The signs are clear SPRING IS NEAR!

Signs of hope, but only if we look and listen quietly to see the signs…

Today, my hope came in the form of a quack, quacking!

Thanks to the playful splashing of Merganser ducks, I’m smiling
those clouds of
 grey away because May is almost here!

PHOTO: “Common Mergansers, Fox River, Illinois” by JPatR, ALL RIGHTS RESERVED.

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ABOUT THE AUTHOR: Jacque Stukowski‘s blog God[isms] is her personal space to vent and share stories of growth through life’s ups and downs living with BP and ADHD. It’s a place where her writing and photos collide with spirituality, a dash of 12 steps, and a sprinkle of the daily trials of being a Christian wife, mother of two boys, and a full-time graphic designer. She frequently uses metaphors and symbolism to connect the reader to real life things in nature to convey the message she’s writing about.

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SPRING HAIKU
by Issa

may the wind send
this plum blossom scent
to Kyoto!

IMAGE: “Plum Blossoms” by Cindy Lee Longhini. Prints available at fineartamerica.com.

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ABOUT THE AUTHOR: Kobayashi Issa (1763-1828) was a Japanese poet and Buddhist priest of the Jōdo Shinshū sect known for his haiku poems and journals. He is better known as simply Issa, a pen name meaning Cup-of-tea. He is regarded as one of the four haiku masters in Japan, along with Bashō, Buson, and Shiki.

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MAY HAIKU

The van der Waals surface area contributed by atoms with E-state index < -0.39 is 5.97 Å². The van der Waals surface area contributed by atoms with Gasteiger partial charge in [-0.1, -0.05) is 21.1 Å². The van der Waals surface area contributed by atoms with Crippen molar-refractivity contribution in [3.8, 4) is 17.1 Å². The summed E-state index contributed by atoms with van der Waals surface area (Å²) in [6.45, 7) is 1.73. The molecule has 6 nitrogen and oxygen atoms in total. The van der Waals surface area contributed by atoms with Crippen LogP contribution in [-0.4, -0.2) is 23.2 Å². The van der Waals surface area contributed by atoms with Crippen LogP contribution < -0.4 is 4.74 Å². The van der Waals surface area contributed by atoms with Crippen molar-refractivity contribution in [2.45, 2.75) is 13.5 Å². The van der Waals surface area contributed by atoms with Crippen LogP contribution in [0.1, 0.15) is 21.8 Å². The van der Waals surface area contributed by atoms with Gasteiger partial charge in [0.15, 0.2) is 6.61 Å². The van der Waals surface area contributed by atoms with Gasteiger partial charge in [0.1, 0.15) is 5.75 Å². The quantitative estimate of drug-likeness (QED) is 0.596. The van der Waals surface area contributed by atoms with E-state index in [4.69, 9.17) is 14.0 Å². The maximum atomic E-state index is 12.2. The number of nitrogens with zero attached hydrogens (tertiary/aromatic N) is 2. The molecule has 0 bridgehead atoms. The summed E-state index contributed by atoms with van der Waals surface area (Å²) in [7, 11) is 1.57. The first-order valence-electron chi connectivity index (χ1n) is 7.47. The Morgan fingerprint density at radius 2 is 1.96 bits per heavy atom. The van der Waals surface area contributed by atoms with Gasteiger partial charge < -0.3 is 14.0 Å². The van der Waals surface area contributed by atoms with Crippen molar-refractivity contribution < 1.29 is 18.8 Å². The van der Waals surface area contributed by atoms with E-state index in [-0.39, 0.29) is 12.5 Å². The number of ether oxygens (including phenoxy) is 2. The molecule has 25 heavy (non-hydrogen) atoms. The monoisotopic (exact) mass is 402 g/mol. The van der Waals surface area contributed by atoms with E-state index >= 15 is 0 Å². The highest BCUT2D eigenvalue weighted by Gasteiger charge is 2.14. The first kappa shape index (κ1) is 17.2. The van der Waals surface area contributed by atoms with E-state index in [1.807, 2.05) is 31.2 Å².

by Matsuo Bashō

The sun’s way:
hollyhocks turn toward it
through all the rains of May.

IMAGE: “Hollyhocks,” watercolor by H. Cooper. Prints available at fineartamerica.com.

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ABOUT THE AUTHOR: Matsuo Bashō (1644–1694) was the most famous poet of the Edo period in Japan. During his lifetime, Bashō was recognized for his works in the collaborative haikai no renga form; today, he is recognized as the greatest master of haiku (then called hokku). He made a living as a teacher, but renounced urban life to wander throughout the country to gain inspiration for his writing.

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THE TREES
by Philip Larkin

The trees are coming into leaf
Like something almost being said;
The recent buds relax and spread,
Their greenness is a kind of grief.

Is it that they are born again
And we grow old?
No, they die too,
Their yearly trick of looking new
Is written down in rings of grain.

Yet still the unresting castles thresh
In fullgrown thickness every May.
Last year is dead, they seem to say,
Begin afresh, afresh, afresh.

PHOTO: “Branches with Green Spring Leaves” by Elena Elisseeva. Prints available at fineartamerica.com.

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ABOUT THE AUTHOR: Philip Arthur Larkin (1922–1985) was an English poet, novelist, and librarian. His first book of poetry, The North Ship, was published in 1945, followed by two novels, Jill (1946) and A Girl in Winter (1947), and he came to prominence in 1955 with the publication of his second collection of poems, The Less Deceived, followed by The Whitsun Weddings (1964) and High Windows (1974). He contributed to The Daily Telegraph as its jazz critic from 1961 to 1971, articles gathered in All What Jazz: A Record Diary 1961–71 (1985), and he edited The Oxford Book of Twentieth Century English Verse (1973). His many honours include the Queen’s Gold Medal for Poetry.